I just came across an old interview I did for my friend a couple years ago, its funny to see the parts of us that grow, and the rays of passion that remain.
WOMAN IN SOCIAL ACTION
Interview by Terra Lopez
CHILDHOOD-DESCRIBE YOUR CHILDHOOD
I grew up in white suburbia California. I am the middle child, the only girl in between two boys. During my childhood I was somewhat of a tomboy but a princess in my dad’s eyes. He taught me a lot about generosity and charity, and he empowered me as a female to not let my gender be something that held me back. He taught me that I am equally as powerful and capable as my brothers.
COMING OF AGE-WHAT ISSUES WERE IMPORTANT TO YOU AS A TEENAGER?
When I was a teenager I was a punk. I made fun of all the social activist, especially the vegans. My eyes were closed to a lot issues because I was so absorbed with fighting the system and drawing black flag symbols on my jansport. However, I will admit that I have always had a fascination with Africa and every time those feed-a-child-for-a-dollar-a-day commercials came on, my studded and patched jacket seemed to lose its hardness. Maybe passion is like that, like it starts as a little burning inside your chest and then grows to a fire, consuming your life.
ADULTHOOD-WHAT WOMEN’S ISSUES ARE IMPORTANT TO YOU NOW? WHY?
As an adult, I feel closer to woman than I ever have before, I feel like I am one now. I think one of the most important womens issues is education. From education, every other issue seems to stem. If women knew not only their value, but their potential, they would not allow themselves to be in abusive relationships, they would be informed on womens health and sex education, they would be aware of the glass ceiling and find ways to rise above the pay gap. If women were more educated, they would not become the victim of our patriarchial society, they would be the agents to change it. Empowering young women is especially close to my heart because the youth are vulnerable and idealistic, and given the right support, they truly can start changing sexist practices and stop them from being passed on from generation to generation.
HOW DID YOUR CHILDHOOD AFFECT YOUR POLITICAL ACTIONS NOW?
Growing up with two brothers and a very supportive father, I learned at an early age the power of influence. I saw my father provide for his family and contribute time and money to the community, I saw what it was like to give what you have been given. Being raised in that environment, I never had to worry about taking care of myself and therefore had the energy to spend on significant issues such as social justice and animal rights.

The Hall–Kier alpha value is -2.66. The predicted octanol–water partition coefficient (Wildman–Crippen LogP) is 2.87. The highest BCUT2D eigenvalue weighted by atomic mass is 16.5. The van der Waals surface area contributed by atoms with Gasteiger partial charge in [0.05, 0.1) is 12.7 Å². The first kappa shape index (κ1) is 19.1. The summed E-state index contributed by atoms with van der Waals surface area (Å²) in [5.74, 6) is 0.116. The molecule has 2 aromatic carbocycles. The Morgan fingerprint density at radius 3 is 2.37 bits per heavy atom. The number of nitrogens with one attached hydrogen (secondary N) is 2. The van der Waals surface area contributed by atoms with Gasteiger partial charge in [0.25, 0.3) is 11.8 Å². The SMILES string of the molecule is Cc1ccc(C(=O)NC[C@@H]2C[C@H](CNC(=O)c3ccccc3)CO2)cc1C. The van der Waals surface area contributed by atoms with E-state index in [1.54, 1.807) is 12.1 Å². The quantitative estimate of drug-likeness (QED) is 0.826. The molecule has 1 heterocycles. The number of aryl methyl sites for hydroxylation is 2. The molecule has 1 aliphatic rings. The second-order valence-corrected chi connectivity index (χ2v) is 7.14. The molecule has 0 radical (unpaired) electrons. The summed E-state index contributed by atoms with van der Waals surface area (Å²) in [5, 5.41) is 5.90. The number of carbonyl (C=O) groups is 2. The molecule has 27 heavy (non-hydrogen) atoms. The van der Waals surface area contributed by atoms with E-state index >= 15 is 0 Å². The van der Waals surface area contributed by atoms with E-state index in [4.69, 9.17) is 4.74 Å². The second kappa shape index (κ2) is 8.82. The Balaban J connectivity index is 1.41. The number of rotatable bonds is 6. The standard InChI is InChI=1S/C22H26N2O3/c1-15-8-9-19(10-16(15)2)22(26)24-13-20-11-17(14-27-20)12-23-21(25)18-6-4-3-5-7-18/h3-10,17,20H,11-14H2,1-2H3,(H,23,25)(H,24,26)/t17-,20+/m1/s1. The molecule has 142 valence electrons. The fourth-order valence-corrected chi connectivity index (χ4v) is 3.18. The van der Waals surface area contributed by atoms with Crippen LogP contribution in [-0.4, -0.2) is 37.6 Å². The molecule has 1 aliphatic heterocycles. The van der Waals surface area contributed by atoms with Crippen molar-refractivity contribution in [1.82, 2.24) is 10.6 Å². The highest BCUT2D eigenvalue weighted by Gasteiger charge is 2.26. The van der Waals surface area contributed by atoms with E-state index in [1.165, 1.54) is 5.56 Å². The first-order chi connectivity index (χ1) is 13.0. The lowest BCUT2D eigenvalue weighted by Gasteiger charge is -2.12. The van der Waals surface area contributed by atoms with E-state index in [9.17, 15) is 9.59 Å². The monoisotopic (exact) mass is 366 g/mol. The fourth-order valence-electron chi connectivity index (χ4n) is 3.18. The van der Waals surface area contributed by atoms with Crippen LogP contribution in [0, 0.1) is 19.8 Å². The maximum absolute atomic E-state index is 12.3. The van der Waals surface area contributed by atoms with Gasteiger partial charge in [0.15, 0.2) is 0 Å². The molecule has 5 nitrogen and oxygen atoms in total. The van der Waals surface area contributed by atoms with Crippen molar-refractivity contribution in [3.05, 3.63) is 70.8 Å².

WHO HAS INFLUENCED YOU? SPECIFIC EVENTS/WOMEN?
My mother was an alcoholic, and that really put a spin on my view of females. I saw her as weak and pathetic, something that I never wanted to be. It wasn’t till I was 15 that a friends mother, Christe came into my life and really showed me what it was to be a woman. She took me to Planned Parenthood for the first time when I was 22 to get a papsmear. We went with her 12 year old daughter and I felt very supportive and at ease, it was an amazing bonding experience. My own mother never talked to me about womens health, my sexuality or my body so I always struggled with feeling comfortable in my body. But Christe celebrated being a female and really made me proud to be a woman.
I was also very inspired by Dorothy Day. She was a social activist in the 5o’s and started the Catholic Worker Movement. Her commitment to civil rights, womens rights and passion for community really resonated in my spirit. She was the manifestation of generosity and taught me a lot about sacrafice, community, pacifism and nonviolence.
WHAT ARE 2 ISSUES THAT YOU ARE PASSIONATE ABOUT?
Animal Rights, Nonviolence, Poverty, Sustainability, Education, Women’s Health…oh sorry did you say 2? This is an interview right? So I can’t be wrong. 😉
HOW DID YOU COME TO IDENTIFY WITH THESE ISSUES?
I don’t remember how I became an animal rights activist because none of my friends are vegan, and maybe 2 are vegetarian. I honestly think that when I was 19 and went through a difficult break up, I started getting involved with social issues as a cure to my own heartache. I felt that if I focused on larger more meaningful problems, it would put my petty insecurities and boy troubles into perspective, who would have thought it would become a lifestyle that took me off the dating market all together!
Not only did I start getting involved with the animal rights movement, but also homeless issues and children’s advocacy issues in Africa.
WHY DID YOU FIND THESE ISSUES CRITICAL TO YOURSELF, COMMUNITY, COUNTY?
In the deepest fiber of my being I am a pacifist and a peacemaker. Cruelty and violence towards animals kindled that fire in my spirit and awoke the little activist in me. I realized that if I valued all beings as God’s creation, that I could not sit down to a table of slaughtered animals and say “grace” For me, most of my social activism comes from aligning my actions with my beliefs and really being true to myself and who I say I am, what I say I care about.
WHAT ARE YOUR FUTURE PLANS TO CONTINUE YOUR SOCIAL ACTION?
I plan on getting a Masters in Public Policy and a BA in women’s studies. I am currently working with inner city youth at risk and serving at a local food bank. Hands on work is rewarding but draining and I would really like to be a part of changing the policies and structures that cause the issues we deal with on the streets and in our homes. Policy changing is just as important to grassroot efforts and they must work together and support each other for true social change to come forth.